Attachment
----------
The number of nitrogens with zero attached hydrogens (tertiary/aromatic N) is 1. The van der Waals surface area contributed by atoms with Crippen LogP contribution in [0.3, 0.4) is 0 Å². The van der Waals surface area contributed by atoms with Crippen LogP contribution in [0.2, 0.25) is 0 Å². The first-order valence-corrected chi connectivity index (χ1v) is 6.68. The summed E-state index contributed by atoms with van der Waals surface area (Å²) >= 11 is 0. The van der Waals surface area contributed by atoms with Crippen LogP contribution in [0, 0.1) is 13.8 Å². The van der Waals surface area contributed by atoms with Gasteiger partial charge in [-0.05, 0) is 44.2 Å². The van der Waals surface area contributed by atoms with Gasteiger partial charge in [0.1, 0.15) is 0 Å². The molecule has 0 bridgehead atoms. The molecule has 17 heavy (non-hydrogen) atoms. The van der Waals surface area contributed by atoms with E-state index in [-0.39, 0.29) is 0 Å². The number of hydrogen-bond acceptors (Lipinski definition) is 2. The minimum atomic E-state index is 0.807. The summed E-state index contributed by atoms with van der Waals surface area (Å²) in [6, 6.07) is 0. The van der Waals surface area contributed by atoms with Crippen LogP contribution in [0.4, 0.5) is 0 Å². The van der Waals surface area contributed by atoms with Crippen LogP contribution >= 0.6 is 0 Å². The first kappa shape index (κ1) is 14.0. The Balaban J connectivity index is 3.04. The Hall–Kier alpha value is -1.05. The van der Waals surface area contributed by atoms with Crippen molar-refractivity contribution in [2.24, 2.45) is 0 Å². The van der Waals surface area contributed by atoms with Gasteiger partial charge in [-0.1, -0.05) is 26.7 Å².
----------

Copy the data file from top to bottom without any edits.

The number of nitrogens with zero attached hydrogens (tertiary/aromatic N) is 1. The van der Waals surface area contributed by atoms with Crippen LogP contribution in [0.3, 0.4) is 0 Å². The van der Waals surface area contributed by atoms with Crippen LogP contribution in [0.2, 0.25) is 0 Å². The first-order valence-corrected chi connectivity index (χ1v) is 6.68. The summed E-state index contributed by atoms with van der Waals surface area (Å²) >= 11 is 0. The van der Waals surface area contributed by atoms with Crippen LogP contribution in [0, 0.1) is 13.8 Å². The van der Waals surface area contributed by atoms with Gasteiger partial charge in [-0.05, 0) is 44.2 Å². The van der Waals surface area contributed by atoms with Gasteiger partial charge in [0.1, 0.15) is 0 Å². The molecule has 0 bridgehead atoms. The molecule has 17 heavy (non-hydrogen) atoms. The van der Waals surface area contributed by atoms with E-state index in [-0.39, 0.29) is 0 Å². The number of hydrogen-bond acceptors (Lipinski definition) is 2. The minimum atomic E-state index is 0.807. The summed E-state index contributed by atoms with van der Waals surface area (Å²) in [6, 6.07) is 0. The van der Waals surface area contributed by atoms with Crippen LogP contribution in [0.4, 0.5) is 0 Å². The van der Waals surface area contributed by atoms with Crippen LogP contribution >= 0.6 is 0 Å². The first kappa shape index (κ1) is 14.0. The Balaban J connectivity index is 3.04. The Hall–Kier alpha value is -1.05. The van der Waals surface area contributed by atoms with Crippen molar-refractivity contribution in [2.24, 2.45) is 0 Å². The van der Waals surface area contributed by atoms with Gasteiger partial charge in [-0.1, -0.05) is 26.7 Å².